2019 Acura MDX A-Spec
A-Spec trim means dark chrome around the grille, plus lots of glossy black accents, especially around the redesigned lower fascia. (Photo: Karen Tuggay, Canadian Auto Press)

As with all MDX models in Canada, the new A-Spec comes standard with Acura’s torque vectoring Super Handling All-Wheel Drive (SH-AWD), and utilizes a nine-speed automatic with steering wheel paddles and multiple driving modes dubbed Integrated Dynamics System (IDS), which include the same Comfort, Normal and Sport settings found in all other MDX trims. 

I’ll comment on how all of this kit meets the A-Spec model’s sporting pretensions in my upcoming road test review, not to mention my views on styling and interior design, fit, finish, materials quality, comfort, utility, and how this trim specifically measures up to some key competitors, so for the time being I’ll just cover what you can expect with respect to features. 

2019 Acura MDX A-Spec
The A-Spec’s 20-inch 10-spoke Shark Grey alloys on lower profile 265/45 rubber look fabulous. (Photo: Karen Tuggay, Canadian Auto Press)

For the most part the $60,490 A-Spec is built upon the MDX’ second-rung $57,890 Tech trim, yet despite only costing $2,600 more and featuring the previously noted styling upgrades, it incorporates a few features shared with the $66,990 Elite version that aren’t available with the two trims below, including LED fog lamps, auto-dimming power-folding side mirrors, perimeter/approach puddle lights, keyless access buttons on the rear doors, and ventilated/cooled front seats.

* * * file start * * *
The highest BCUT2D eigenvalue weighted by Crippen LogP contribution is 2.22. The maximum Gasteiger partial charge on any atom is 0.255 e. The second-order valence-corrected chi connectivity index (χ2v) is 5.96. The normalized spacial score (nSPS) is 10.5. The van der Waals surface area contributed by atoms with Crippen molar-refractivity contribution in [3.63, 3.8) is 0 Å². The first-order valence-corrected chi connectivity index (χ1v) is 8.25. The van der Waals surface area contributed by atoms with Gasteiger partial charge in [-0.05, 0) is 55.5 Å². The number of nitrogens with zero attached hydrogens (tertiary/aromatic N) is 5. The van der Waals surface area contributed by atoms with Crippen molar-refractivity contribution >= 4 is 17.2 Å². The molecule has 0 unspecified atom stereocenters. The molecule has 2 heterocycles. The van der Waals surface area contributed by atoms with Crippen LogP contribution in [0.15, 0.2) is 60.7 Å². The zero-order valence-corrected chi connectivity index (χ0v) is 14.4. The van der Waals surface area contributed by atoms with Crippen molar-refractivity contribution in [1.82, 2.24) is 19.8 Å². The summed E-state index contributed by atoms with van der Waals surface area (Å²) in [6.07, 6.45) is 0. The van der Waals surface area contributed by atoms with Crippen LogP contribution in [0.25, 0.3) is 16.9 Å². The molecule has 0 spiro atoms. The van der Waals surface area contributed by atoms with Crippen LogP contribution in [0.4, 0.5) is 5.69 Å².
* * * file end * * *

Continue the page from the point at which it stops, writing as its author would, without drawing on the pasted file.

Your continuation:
As for features pulled up from Tech trim, the list includes navigation with voice recognition, a sun position detection system for the climate control, a 10-speaker ELS Studio surround audio upgrade, hard disk drive (HDD) media storage, AcuraLink subscription services, front and rear parking sensors, and Blind Spot Information (BSI) with rear cross traffic monitoring. 

2019 Acura MDX A-Spec
Discreet A-Spec badging can be found all-round and inside too. (Photo: Karen Tuggay, Canadian Auto Press)

If you’re wondering about all the other advanced driver assist systems that would complement those above, take heart that all Canadian-spec MDX trims come standard with AcuraWatch, which includes Collision Mitigation Braking System (CMBS), Lane Departure Warning (LDW), Forward Collision Warning (FCW), Lane Keeping Assist (LKAS), plus Adaptive Cruise Control (ACC) with low-speed follow and Road Departure Mitigation (RDM). 

2019 Acura MDX A-Spec
A revised rear bumper with a diffuser-style gloss black centre panel and bigger, fatter chromed tailpipe finishers at each corner round out the MDX A-Spec look. (Photo: Karen Tuggay, Canadian Auto Press)